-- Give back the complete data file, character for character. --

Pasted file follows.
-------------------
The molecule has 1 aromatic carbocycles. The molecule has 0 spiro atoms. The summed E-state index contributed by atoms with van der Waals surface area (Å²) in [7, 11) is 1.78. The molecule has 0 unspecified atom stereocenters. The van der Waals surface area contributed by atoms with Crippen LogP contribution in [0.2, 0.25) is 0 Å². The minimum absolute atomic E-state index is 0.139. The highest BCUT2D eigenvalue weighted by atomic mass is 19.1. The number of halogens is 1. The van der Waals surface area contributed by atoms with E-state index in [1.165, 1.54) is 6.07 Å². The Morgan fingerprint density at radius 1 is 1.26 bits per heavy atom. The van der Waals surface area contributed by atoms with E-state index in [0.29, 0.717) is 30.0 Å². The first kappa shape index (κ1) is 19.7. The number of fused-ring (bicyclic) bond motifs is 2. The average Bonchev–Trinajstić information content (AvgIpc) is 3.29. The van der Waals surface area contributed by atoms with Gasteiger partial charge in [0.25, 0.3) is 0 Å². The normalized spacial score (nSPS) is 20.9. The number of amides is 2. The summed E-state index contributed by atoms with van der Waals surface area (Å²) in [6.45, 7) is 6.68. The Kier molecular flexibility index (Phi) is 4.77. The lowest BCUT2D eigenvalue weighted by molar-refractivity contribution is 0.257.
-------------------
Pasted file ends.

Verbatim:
The molecule has 1 aromatic carbocycles. The molecule has 0 spiro atoms. The summed E-state index contributed by atoms with van der Waals surface area (Å²) in [7, 11) is 1.78. The molecule has 0 unspecified atom stereocenters. The van der Waals surface area contributed by atoms with Crippen LogP contribution in [0.2, 0.25) is 0 Å². The minimum absolute atomic E-state index is 0.139. The highest BCUT2D eigenvalue weighted by atomic mass is 19.1. The number of halogens is 1. The van der Waals surface area contributed by atoms with E-state index in [1.165, 1.54) is 6.07 Å². The Morgan fingerprint density at radius 1 is 1.26 bits per heavy atom. The van der Waals surface area contributed by atoms with E-state index in [0.29, 0.717) is 30.0 Å². The first kappa shape index (κ1) is 19.7. The number of fused-ring (bicyclic) bond motifs is 2. The average Bonchev–Trinajstić information content (AvgIpc) is 3.29. The van der Waals surface area contributed by atoms with Gasteiger partial charge in [0.25, 0.3) is 0 Å². The normalized spacial score (nSPS) is 20.9. The number of amides is 2. The summed E-state index contributed by atoms with van der Waals surface area (Å²) in [6.45, 7) is 6.68. The Kier molecular flexibility index (Phi) is 4.77. The lowest BCUT2D eigenvalue weighted by molar-refractivity contribution is 0.257.